13. Bluets by Maggie Nelson
When you hit rock bottom, look to Bluets, a lyrical essay that will remind you that even at rock bottom, you have nowhere to go but up. This essay explores love and suffering with beautiful prose and painfully relatable quotes. For example, Nelson writes, “I want you to know, if you ever read this, there was a time when I would rather have had you by my side than any one of these words; I would rather have had you by my side than all the blue in the world.” If you go through a college breakup in the future or deal with homesickness, read this book and feel less alone. “Sometimes you’ve got to feel bad,” Macquarie University sophomore Georgia Chahoud said. “You’ve just got to do it.”
14. Pride and Prejudice by Jane Austen
“It is a truth universally acknowledged that a single college student in possession of this book must be in want of changing their life,” said Jane Austen (more or less). Once you read this book, you will want to adopt all of Elizabeth Bennet’s witticisms, regardless of your gender. In addition, Mr. Darcy’s silent brooding will remind you of the frat boy you met a few weeks ago who is now ghosting you, because he thinks he’s a stud and has found a good way to get your attention. Enjoy the frivolity, the hilarity and the etiquette of Regency Era England. Learn why Jane Austen garnered so much attention in her time and how she continues to make an impact on society today.
15. The Night Circus by Erin Morgenstern
This book will make you long for your childhood again. When the pressures of college life threaten to overwhelm you, take a trip to the world’s most mysterious circus. Follow Celia and Marco as they play a game of magic against the backdrop of an entirely black-and-white circus. The black-and-white scenery may seem monochromatic, but the colorful characters will make you wish this place existed from the bottom of your (now black) heart.
16. Naked by David Sedaris
No, this book doesn’t contain nudes of David Sedaris, so don’t worry. This collection of short stories examines life from Sedaris’ witty perspective, tackling issues such as families, weddings and deaths with a light touch. Sedaris’ trademark cynicism takes the sappiness out of any heartfelt moment, and provides a unique insight into the world at large.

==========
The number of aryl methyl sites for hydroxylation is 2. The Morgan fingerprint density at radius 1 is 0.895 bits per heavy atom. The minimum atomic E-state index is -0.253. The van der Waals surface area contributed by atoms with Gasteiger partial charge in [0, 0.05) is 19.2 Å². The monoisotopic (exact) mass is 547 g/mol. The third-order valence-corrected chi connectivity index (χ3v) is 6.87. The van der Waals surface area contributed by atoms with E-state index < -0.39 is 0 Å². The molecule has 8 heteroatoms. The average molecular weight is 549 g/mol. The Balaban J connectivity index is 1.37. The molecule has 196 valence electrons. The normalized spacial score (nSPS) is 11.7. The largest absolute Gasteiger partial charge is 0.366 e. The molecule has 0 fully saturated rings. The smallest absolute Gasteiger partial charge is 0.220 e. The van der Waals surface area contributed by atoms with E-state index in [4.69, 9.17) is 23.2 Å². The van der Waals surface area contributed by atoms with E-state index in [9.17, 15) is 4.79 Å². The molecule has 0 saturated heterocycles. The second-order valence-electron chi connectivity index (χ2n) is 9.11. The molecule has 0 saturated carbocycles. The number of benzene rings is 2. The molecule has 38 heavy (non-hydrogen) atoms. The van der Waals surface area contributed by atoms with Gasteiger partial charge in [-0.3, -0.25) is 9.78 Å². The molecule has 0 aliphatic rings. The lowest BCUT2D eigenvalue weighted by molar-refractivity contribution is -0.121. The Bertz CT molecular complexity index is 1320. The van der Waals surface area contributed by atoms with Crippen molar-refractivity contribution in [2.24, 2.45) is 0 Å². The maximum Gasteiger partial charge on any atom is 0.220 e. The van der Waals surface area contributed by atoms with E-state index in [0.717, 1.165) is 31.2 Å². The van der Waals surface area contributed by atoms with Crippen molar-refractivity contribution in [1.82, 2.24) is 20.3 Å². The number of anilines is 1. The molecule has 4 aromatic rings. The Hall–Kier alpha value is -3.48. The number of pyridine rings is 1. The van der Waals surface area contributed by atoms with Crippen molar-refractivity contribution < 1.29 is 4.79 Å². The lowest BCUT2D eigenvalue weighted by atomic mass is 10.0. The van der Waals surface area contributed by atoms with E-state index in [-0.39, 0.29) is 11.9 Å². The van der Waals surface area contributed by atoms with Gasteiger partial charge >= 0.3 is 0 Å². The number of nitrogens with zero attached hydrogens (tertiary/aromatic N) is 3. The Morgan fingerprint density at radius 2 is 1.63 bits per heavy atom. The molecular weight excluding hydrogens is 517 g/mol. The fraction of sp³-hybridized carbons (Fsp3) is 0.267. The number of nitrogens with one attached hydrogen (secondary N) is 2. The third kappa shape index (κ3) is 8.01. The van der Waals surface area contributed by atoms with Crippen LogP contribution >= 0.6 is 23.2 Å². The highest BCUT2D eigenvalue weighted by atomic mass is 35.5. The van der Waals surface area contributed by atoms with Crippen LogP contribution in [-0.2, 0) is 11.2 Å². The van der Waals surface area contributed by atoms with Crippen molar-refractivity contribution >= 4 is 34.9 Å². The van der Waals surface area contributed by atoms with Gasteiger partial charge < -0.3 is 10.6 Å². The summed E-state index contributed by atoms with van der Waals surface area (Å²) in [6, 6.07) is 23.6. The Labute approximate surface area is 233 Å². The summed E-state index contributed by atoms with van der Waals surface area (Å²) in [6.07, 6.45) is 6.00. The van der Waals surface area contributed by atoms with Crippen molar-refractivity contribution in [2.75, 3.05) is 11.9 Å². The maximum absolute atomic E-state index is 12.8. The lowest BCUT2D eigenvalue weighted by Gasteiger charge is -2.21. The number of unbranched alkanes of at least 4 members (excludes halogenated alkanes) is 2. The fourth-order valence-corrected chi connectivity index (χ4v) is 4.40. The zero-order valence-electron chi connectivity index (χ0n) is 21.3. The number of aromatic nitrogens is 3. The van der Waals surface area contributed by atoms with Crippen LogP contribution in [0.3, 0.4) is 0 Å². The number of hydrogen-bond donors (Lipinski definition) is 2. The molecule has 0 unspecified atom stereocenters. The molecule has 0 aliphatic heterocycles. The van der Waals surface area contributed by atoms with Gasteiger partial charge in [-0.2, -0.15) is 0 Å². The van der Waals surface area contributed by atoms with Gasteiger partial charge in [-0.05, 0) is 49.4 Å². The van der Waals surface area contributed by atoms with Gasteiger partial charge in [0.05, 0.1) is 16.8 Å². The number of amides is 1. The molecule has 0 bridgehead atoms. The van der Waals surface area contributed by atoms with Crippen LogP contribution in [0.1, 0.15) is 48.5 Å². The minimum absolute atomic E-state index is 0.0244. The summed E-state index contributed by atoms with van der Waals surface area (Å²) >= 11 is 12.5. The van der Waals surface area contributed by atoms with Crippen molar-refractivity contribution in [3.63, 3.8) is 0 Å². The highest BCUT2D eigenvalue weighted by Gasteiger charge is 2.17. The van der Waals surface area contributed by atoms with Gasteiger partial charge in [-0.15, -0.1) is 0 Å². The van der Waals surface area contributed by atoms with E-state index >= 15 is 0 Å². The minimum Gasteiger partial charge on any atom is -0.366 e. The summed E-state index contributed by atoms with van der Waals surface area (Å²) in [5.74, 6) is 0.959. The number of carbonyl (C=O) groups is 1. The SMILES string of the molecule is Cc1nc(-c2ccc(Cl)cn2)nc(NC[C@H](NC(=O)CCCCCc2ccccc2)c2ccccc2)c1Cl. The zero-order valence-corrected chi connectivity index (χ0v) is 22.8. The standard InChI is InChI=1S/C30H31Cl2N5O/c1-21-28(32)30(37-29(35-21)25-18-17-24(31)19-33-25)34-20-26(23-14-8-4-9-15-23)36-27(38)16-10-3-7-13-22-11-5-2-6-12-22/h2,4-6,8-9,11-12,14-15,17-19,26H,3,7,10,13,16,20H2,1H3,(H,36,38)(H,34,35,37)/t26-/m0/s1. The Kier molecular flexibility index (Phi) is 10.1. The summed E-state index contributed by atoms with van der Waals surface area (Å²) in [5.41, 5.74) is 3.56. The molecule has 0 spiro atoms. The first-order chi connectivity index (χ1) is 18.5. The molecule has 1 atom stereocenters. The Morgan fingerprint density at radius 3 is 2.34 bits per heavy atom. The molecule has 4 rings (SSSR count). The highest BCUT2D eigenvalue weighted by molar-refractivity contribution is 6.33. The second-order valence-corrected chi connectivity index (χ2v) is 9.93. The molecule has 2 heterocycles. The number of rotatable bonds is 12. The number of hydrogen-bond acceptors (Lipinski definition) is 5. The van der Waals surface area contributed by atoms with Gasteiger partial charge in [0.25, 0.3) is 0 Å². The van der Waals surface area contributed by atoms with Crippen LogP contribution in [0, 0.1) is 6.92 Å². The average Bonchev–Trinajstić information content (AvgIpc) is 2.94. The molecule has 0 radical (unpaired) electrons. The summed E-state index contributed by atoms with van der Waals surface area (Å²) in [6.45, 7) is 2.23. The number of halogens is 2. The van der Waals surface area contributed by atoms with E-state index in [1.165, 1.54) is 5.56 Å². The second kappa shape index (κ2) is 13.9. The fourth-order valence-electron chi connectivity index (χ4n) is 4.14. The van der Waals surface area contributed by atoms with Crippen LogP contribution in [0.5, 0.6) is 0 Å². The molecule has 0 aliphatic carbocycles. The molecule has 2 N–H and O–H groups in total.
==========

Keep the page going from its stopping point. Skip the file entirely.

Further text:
17. The Handmaid’s Tale by Margaret Atwood
If you like the Hulu adaptation (and even if you don’t), you will find reading the book will make you angry, amused and captivated. In a dystopian world where the government uses women as baby-making machines, Offred attempts to navigate and avoid being completely crushed by the Republic of Gilead. We live in a world where women’s rights, particularly reproductive rights, often get debated and questioned. This book examines the effects of the law on women and their wellbeing in a fantasy world that creepily exaggerates our real-world debates. The book also deals with an unreliable narrator and the nature of truth itself.
18. The Princess Bride by William Goldman
If you ever feel like life weighs you down, jump into this satirical fairytale of fencing, fighting, monsters, torture, revenge, escapes, true love and miracles. The book behind the cult movie contains sardonic and witty writing, but holds just as much heart. Escape into the pages as you cheer for Buttercup and Westley, and learn more about Fezzik and Inigo. If you don’t, that would be inconceivable.
19. Oh! The Places You’ll Go by Doctor Seuss
Personal story time: I recently received a copy of this book in the mail, from a family friend, along with a note that stated, “This book got me through a lot of hard times. I hope it can help you.” When I read it, I felt seen and understood, the same way many people feel when they read this book. Reading this will make you realize that the world exists on a larger spectrum than whatever you go through at any given moment. Sometimes it seems hard, but it shapes you into the person you want to be. Read this book whenever you feel down and understand that even though college can get tough, all the hard work prepares you for all the places you’ll go.
20. Never Let Me Go by Kazuo Ishiguro
This story combines science-fiction concepts with beautiful prose and incredible story-telling. From the perspective of Kathy, we see an idyllic private school with a dark secret. This story will change your perspective on certain ethical issues (I can’t go into detail here because of spoilers) and combines a frightening dystopia with the gorgeous nostalgia of childhood. I guarantee you’ll come to a spot in the book where you’ll either stare at the pages in shock or throw it out of the window in horror.
Check out some of our literature themed shop items below
**Updated on January 3, 2018 to include items 11–20 by Rosie Forster.